An estimated 1,200 enumerators packed 20 training sessions last week. Two-member teams will canvass 500 census tracts in the county. Enumerators were paid $10 an hour.
Although many canvassers were on foot, many others used their own vehicles, and homeless services authorities rented extra vans. But one large census tract in Pacoima was abandoned because teams didn’t have transportation. Officials said the area would be folded into San Gabriel Valley counts scheduled for Wednesday.
The Greater Los Angeles Homeless Count began in the Antelope Valley, where about 60 people surveyed Lancaster and Palmdale.
Early morning was chosen because it is easier to locate homeless encampments in the daylight in the rugged rural terrain, officials said.
One Antelope Valley census tract included 520 road miles and was covered by four teams. Many of the homeless who helped were familiar with the area, though, and came back with good data, said Peter Connery, vice president of Applied Survey Research, which is helping to conduct the count and will assess results.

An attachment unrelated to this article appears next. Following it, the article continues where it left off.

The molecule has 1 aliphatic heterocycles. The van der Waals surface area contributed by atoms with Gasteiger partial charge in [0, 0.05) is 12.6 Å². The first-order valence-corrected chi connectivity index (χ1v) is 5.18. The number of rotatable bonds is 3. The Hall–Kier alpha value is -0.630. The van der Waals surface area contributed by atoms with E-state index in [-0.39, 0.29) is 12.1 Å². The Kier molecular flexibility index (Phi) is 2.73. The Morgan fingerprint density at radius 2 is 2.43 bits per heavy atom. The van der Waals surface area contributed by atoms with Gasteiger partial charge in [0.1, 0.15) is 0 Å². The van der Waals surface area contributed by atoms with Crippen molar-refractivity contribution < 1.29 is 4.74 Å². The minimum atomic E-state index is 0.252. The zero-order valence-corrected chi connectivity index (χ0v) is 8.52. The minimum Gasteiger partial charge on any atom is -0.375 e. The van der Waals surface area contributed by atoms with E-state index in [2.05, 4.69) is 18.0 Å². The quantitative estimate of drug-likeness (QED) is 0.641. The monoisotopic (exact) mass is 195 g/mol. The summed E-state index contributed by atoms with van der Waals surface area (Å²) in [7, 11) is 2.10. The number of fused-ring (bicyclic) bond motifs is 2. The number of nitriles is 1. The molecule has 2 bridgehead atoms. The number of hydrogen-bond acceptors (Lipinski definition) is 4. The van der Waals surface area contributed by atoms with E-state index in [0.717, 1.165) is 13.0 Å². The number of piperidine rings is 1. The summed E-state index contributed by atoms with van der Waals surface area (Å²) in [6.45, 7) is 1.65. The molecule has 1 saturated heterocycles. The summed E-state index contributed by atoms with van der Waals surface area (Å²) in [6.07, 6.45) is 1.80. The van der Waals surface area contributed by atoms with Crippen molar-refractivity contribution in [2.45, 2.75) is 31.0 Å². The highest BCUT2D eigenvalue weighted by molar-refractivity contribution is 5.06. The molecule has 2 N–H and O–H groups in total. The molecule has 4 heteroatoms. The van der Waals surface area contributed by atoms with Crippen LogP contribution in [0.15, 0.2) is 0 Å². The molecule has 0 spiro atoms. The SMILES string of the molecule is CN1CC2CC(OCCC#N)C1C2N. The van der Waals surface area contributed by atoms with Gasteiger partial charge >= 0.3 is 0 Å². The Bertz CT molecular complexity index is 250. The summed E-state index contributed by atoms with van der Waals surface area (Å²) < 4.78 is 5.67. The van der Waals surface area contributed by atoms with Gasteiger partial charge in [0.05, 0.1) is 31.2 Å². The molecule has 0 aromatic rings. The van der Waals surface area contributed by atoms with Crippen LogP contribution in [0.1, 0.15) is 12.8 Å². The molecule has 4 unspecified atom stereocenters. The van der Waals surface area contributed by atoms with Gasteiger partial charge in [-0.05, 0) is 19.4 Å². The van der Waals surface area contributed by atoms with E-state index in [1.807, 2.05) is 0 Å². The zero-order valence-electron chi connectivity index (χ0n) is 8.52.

Final numbers for the street count are expected in a few weeks.
Homeless authorities bought hundreds of parkas to hand out in case of rain, but Tuesday night the weather held up. Nevertheless, the threat of wet weather probably drove some homeless people into hiding places, Connery said.
There were also murmurs at one of the deployment sites, the Ken Edwards Center on 4th Street in Santa Monica, that police had rousted the homeless in the days before the census.
Giselle Matus, a Los Angeles County employee who volunteered to count and enlisted her brother, Eric, surveyed Santa Monica near the beach and said she was surprised to have encountered only a dozen homeless people, at most.
She said they questioned residents and were told many homeless had migrated to freeway underpasses.
The two, who drove around to do their count, also said they were pulled over twice by Santa Monica police officers for no apparent reason.
“I guess they were bored,” said Matus. “We explained what we were doing and they were fine.”